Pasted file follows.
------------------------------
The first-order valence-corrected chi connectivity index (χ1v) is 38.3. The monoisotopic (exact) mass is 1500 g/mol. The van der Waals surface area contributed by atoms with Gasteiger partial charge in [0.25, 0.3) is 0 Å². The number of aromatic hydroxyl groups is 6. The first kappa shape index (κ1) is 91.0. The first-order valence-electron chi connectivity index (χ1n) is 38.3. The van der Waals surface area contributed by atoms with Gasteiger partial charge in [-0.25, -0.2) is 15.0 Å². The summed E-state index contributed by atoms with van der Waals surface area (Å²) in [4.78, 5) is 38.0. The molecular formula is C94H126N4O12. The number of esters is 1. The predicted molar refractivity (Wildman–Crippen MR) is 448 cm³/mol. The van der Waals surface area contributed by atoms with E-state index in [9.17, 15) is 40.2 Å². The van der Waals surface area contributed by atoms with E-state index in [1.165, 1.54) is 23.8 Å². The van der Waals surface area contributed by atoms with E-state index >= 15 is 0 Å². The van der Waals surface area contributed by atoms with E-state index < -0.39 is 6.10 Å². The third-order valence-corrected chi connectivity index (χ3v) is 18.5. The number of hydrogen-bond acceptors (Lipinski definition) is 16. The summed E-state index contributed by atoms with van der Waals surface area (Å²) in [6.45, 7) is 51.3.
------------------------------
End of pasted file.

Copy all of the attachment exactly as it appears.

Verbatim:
The first-order valence-corrected chi connectivity index (χ1v) is 38.3. The monoisotopic (exact) mass is 1500 g/mol. The van der Waals surface area contributed by atoms with Gasteiger partial charge in [0.25, 0.3) is 0 Å². The number of aromatic hydroxyl groups is 6. The first kappa shape index (κ1) is 91.0. The first-order valence-electron chi connectivity index (χ1n) is 38.3. The van der Waals surface area contributed by atoms with Gasteiger partial charge in [-0.25, -0.2) is 15.0 Å². The summed E-state index contributed by atoms with van der Waals surface area (Å²) in [4.78, 5) is 38.0. The molecular formula is C94H126N4O12. The number of esters is 1. The predicted molar refractivity (Wildman–Crippen MR) is 448 cm³/mol. The van der Waals surface area contributed by atoms with E-state index in [9.17, 15) is 40.2 Å². The van der Waals surface area contributed by atoms with E-state index in [1.165, 1.54) is 23.8 Å². The van der Waals surface area contributed by atoms with E-state index >= 15 is 0 Å². The van der Waals surface area contributed by atoms with E-state index < -0.39 is 6.10 Å². The third-order valence-corrected chi connectivity index (χ3v) is 18.5. The number of hydrogen-bond acceptors (Lipinski definition) is 16. The summed E-state index contributed by atoms with van der Waals surface area (Å²) in [6.45, 7) is 51.3.